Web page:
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Quick Take: Understanding the Built Environment Buyer Personas (Part One)

Marketing within the built environment needs to be focused on the various buyer personas in the industry. A marketing strategy that considers the various needs of these individual buyer personas and personalises those needs to help them reach their goals is essential for maximising the return on investment. So, let’s look into how these various buyer personas in the built environment can be targeted effectively…

How to Target Architects

Companies who want to target architects need to understand their buyer personas to target them successfully. There are several factors that should be considered while crafting the communication for this particular built environment buyer persona. The internal politics, job-site hierarchy and various external pressures play a major role in when and how they decide to specify products.

Before you start creating your marketing and communication plan, it is best to sketch out your ideal architect buyer persona. Here you need to take into consideration who your target is: where do they work, what is their role in the organisation, how do they consume information, what do they look for when they buy a product, which medium do they turn to for information on different products and various other factors you can think of? The more detailed your ideal architect persona is, the easier it will be for you to reach them and understand them.

How to Target Quantity Surveyors

Quantity surveyors (QS) are some of the most important influencers in the built environment and are often overlooked by manufacturers. They are members of the decision-making unit and building a relationship with them can give your brand a competitive advantage. Those looking to target quantity surveyors need to understand what  the most important factors for a QS persona are.

The role of the QS is to ensure a cost-effective solution for the project and to help reduce costs. This needs to be considered while creating a communication strategy targeted towards QS. Those looking to sell to QS need to highlight the necessary costs involved for your products, including the installation costs and other lifetime costs. Highlighting how the product maximises the value for money can also be a big factor that can convince QS effectively.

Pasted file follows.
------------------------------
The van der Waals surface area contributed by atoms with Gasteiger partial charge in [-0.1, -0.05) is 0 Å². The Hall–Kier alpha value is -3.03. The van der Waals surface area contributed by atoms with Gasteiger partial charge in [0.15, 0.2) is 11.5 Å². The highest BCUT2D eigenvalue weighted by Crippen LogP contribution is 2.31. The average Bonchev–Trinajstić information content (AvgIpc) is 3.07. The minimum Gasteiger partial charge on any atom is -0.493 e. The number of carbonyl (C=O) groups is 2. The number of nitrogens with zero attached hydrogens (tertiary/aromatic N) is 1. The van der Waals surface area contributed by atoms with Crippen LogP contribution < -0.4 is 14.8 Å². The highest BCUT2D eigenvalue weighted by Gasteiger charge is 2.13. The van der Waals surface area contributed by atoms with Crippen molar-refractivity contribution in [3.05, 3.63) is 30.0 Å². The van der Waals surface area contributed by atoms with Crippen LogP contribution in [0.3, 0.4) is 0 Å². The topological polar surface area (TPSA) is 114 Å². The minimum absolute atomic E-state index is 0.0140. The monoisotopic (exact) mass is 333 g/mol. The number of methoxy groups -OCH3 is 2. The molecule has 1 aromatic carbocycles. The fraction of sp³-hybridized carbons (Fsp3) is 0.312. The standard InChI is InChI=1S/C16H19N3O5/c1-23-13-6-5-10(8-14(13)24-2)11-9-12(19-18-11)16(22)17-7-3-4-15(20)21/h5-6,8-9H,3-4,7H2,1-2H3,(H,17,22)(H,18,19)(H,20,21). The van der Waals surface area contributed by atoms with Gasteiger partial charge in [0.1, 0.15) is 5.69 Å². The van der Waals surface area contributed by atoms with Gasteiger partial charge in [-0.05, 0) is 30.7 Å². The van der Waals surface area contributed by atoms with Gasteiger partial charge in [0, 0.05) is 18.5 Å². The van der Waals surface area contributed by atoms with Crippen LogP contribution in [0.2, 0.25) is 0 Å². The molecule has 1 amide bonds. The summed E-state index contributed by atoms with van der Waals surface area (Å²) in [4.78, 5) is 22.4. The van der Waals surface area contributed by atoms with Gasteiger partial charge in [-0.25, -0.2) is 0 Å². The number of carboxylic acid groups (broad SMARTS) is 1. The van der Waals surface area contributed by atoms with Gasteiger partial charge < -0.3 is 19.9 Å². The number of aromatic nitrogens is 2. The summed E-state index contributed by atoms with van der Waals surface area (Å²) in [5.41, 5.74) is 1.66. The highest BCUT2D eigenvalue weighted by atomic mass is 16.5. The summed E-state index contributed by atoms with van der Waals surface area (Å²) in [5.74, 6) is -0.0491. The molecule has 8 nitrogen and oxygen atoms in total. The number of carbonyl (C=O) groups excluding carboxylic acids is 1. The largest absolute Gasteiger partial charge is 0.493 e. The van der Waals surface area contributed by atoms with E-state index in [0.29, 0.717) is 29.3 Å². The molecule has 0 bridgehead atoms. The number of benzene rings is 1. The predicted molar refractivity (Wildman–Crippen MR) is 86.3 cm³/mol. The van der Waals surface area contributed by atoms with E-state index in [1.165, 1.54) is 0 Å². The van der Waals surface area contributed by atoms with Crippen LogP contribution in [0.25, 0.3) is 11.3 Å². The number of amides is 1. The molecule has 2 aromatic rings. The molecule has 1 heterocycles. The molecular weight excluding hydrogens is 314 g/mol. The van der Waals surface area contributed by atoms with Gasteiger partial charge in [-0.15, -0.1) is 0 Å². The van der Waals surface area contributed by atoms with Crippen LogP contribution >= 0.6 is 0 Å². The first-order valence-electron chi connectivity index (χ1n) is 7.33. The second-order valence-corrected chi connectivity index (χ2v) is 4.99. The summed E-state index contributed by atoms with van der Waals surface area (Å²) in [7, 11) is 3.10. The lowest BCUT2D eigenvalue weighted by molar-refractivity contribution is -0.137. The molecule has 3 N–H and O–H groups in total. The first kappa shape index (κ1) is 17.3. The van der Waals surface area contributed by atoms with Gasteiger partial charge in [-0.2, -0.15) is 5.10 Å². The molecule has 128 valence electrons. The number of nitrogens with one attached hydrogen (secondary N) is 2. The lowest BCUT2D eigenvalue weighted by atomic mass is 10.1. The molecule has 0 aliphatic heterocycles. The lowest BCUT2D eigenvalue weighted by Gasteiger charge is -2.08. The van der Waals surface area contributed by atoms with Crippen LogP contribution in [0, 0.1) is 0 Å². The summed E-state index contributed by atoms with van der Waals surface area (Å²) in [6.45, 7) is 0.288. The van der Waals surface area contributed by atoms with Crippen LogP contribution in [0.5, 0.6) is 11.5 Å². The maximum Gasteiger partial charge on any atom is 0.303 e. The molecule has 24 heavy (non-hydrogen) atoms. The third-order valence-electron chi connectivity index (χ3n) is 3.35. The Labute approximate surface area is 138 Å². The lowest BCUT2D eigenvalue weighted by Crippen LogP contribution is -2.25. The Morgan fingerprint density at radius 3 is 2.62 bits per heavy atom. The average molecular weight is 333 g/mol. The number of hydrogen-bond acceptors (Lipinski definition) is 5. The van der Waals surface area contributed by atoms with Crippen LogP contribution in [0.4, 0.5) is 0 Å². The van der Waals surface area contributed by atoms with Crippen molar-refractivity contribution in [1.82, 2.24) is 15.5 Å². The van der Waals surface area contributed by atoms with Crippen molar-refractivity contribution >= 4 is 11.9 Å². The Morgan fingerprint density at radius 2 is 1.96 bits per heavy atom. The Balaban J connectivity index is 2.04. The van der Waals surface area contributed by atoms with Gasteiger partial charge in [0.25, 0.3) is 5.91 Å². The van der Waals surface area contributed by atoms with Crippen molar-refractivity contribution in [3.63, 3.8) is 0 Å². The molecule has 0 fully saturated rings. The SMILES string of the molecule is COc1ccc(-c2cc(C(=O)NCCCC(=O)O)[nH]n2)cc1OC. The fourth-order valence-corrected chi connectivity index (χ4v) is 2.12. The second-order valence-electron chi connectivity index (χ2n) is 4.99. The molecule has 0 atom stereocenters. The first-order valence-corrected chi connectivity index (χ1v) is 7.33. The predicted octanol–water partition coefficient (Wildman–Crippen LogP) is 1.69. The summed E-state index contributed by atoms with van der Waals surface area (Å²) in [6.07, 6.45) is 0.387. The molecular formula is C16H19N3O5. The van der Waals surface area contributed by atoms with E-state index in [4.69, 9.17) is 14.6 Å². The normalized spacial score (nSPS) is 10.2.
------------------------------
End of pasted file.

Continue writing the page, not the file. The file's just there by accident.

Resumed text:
How to Target a Built Environment Procurement Manager

Procurement managers are the ones responsible for ensuring that their team has whatever they need to keep things running smoothly. They are the ones who actually make the purchases on behalf of the organisation. They are the ones responsible for identifying, researching and selecting the right partners for various projects and internal functions of the business.

The procurement manager for the built environment is focused on various aspects of the buying process. Right from the quality and cost per piece, to the delivery time and shipping options available, the procurement manager needs to know all the details before they consider adding you to their internal approved vendor list. The procurement managers are the final decision makers; consequently it is essential that your communication strategy is built around their needs and requirements.

In order to target a built environment procurement manager effectively, make sure your communication includes as much information as possible about your products and services. Including details on certifications, quality standards and procedures followed, supply chain capabilities, industries served and existing clients are details a procurement manager would like to have before adding you to the approved vendor list.

Another thing that it is essential to demonstrate to convince procurement managers is the ability to step right into existing supply chains. This makes it an easy transition and makes it more likely for them to short list your company.